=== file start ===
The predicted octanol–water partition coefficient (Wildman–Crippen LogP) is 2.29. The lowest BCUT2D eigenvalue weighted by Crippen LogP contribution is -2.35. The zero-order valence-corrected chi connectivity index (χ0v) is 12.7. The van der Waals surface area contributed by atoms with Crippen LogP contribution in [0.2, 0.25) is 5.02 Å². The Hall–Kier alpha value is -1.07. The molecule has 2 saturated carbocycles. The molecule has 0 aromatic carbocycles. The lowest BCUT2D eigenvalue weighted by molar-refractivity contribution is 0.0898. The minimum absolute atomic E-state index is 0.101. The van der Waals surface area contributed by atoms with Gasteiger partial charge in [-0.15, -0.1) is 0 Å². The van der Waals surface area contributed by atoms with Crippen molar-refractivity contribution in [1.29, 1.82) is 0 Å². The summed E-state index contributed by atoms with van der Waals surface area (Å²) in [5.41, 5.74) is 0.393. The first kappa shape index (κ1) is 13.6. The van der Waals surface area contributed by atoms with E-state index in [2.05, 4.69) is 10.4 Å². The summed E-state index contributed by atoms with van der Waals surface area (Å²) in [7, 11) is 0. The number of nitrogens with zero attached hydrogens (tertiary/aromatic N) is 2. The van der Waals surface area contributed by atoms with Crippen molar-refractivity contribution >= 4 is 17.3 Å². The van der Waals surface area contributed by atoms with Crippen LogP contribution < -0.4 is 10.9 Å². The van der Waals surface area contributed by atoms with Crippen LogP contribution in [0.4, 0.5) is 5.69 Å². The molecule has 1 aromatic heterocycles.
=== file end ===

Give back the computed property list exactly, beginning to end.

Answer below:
The predicted octanol–water partition coefficient (Wildman–Crippen LogP) is 2.29. The lowest BCUT2D eigenvalue weighted by Crippen LogP contribution is -2.35. The zero-order valence-corrected chi connectivity index (χ0v) is 12.7. The van der Waals surface area contributed by atoms with Crippen LogP contribution in [0.2, 0.25) is 5.02 Å². The Hall–Kier alpha value is -1.07. The molecule has 2 saturated carbocycles. The molecule has 0 aromatic carbocycles. The lowest BCUT2D eigenvalue weighted by molar-refractivity contribution is 0.0898. The minimum absolute atomic E-state index is 0.101. The van der Waals surface area contributed by atoms with Gasteiger partial charge in [-0.15, -0.1) is 0 Å². The van der Waals surface area contributed by atoms with Crippen molar-refractivity contribution in [1.29, 1.82) is 0 Å². The summed E-state index contributed by atoms with van der Waals surface area (Å²) in [5.41, 5.74) is 0.393. The first kappa shape index (κ1) is 13.6. The van der Waals surface area contributed by atoms with E-state index in [2.05, 4.69) is 10.4 Å². The summed E-state index contributed by atoms with van der Waals surface area (Å²) in [7, 11) is 0. The number of nitrogens with zero attached hydrogens (tertiary/aromatic N) is 2. The van der Waals surface area contributed by atoms with Crippen molar-refractivity contribution >= 4 is 17.3 Å². The van der Waals surface area contributed by atoms with Crippen LogP contribution < -0.4 is 10.9 Å². The van der Waals surface area contributed by atoms with Crippen LogP contribution in [0.4, 0.5) is 5.69 Å². The molecule has 1 aromatic heterocycles.